In a court of law, some issues are within the province of the jury, and some are to be determined by the judge. Generally speaking, the jury decides issues of fact, and judges decide issues of law. Sometimes, however, a judge acts as the trier-of-fact in the absence of a jury (which is called a “bench trial”). A judge may also act as a “13th juror” with the authority to decide that “reasonable jurors would have reached a contrary result” and take appropriate action to correct the error.
Additionally, when a party seeks something called “summary judgment,” the trial court judge must carefully consider the evidence in deciding whether the moving party is entitled to judgment as a matter of law. Notably, the judge does not decide which party is in the right with respect to disputed issues but instead only decides whether there is a factual issue that must be resolved by the jury. If the facts are undisputed, the judge decides whether, based upon the applicable law, the moving party is entitled to a judgment ending the case (or at least the particular claim upon which the party seeks summary judgment).
Facts of the Case
In a recent Georgia case involving six consolidated matters, the plaintiffs were social guests who filed suit against the defendant property owner in the State Court of Fulton County, seeking monetary compensation for injuries they sustained when a deck on the defendant’s rental property collapsed. The defendant filed a motion for summary judgment, but the motion was denied by the trial court. The defendant sought an interlocutory appeal.
Holding of the Court of Appeals of Georgia
The court reversed, holding that the trial court committed a reversible error when it denied the defendant’s summary judgment motion. In so holding, the court first explained the standard for granting summary judgment: a court should only enter an order granting summary judgment if, when considering the pleadings, depositions, and other documents filed with the court, there is no genuine issue of material fact. In cases in which the party moving for summary judgment is not the party who will have the burden of proof at trial (such as the defendant in the current case), he or she must point out to the court the absence of evidence to support the opposing party’s case. To defeat the motion, the party against whom summary judgment is sought must point to specific evidence that gives rise to a triable issue.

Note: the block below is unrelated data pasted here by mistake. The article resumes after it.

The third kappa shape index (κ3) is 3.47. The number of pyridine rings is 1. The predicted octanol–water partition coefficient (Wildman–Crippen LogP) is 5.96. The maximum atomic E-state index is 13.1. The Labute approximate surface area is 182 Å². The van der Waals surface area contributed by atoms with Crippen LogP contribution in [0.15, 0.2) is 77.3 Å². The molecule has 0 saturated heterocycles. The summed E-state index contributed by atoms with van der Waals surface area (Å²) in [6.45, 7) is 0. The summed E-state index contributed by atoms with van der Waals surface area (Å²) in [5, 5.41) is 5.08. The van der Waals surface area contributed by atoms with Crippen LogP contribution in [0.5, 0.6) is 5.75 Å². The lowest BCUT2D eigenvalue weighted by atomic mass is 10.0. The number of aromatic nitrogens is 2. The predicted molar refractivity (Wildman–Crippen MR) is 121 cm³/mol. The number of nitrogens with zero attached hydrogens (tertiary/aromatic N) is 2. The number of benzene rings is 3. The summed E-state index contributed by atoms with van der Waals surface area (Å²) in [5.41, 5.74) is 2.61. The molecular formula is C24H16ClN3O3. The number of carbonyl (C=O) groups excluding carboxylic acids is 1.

In reviewing the evidence, the court noted that the defendant had owned the house in question since 1987, that a carpenter had built a new deck in 1988 without obtaining a building permit, that the deck was attached using nails rather than bolts, that the tenants who invited the plaintiff onto the premises had rented the house in 2010, and that the defendant had made periodic inspections of the deck prior to its collapse but had not noticed anything amiss. The court further noted that the problem that caused the deck to eventually break away from the house – a rotted rim joist – was apparently concealed by a ledger board and that a code enforcement officer had testified in his deposition that he did not see any defect in the deck that would have been visible prior to the collapse and that, to his knowledge, the premises were in compliance with the building code.
Since the plaintiffs had failed to produce evidence that the defendant either knew or should have known of the defect in the deck, the court found that there was an absence of evidence that would authorize a jury to find that he had failed to exercise reasonable care in repairing a known dangerous condition, an essential element to the plaintiffs’ premises liability action. Thus, the court reasoned, the trial court should have entered summary judgment for the defendant.
Need to Talk to an Atlanta Accident Attorney?
If you or someone in your family has been hurt by another party’s negligent conduct, you should talk to an attorney about your legal rights. The Law Offices of T. Andrew Miller, LLC, can help. To schedule an appointment with a knowledgeable Atlanta injury attorney, call us today at (678) 894-4758. The first consultation is free.
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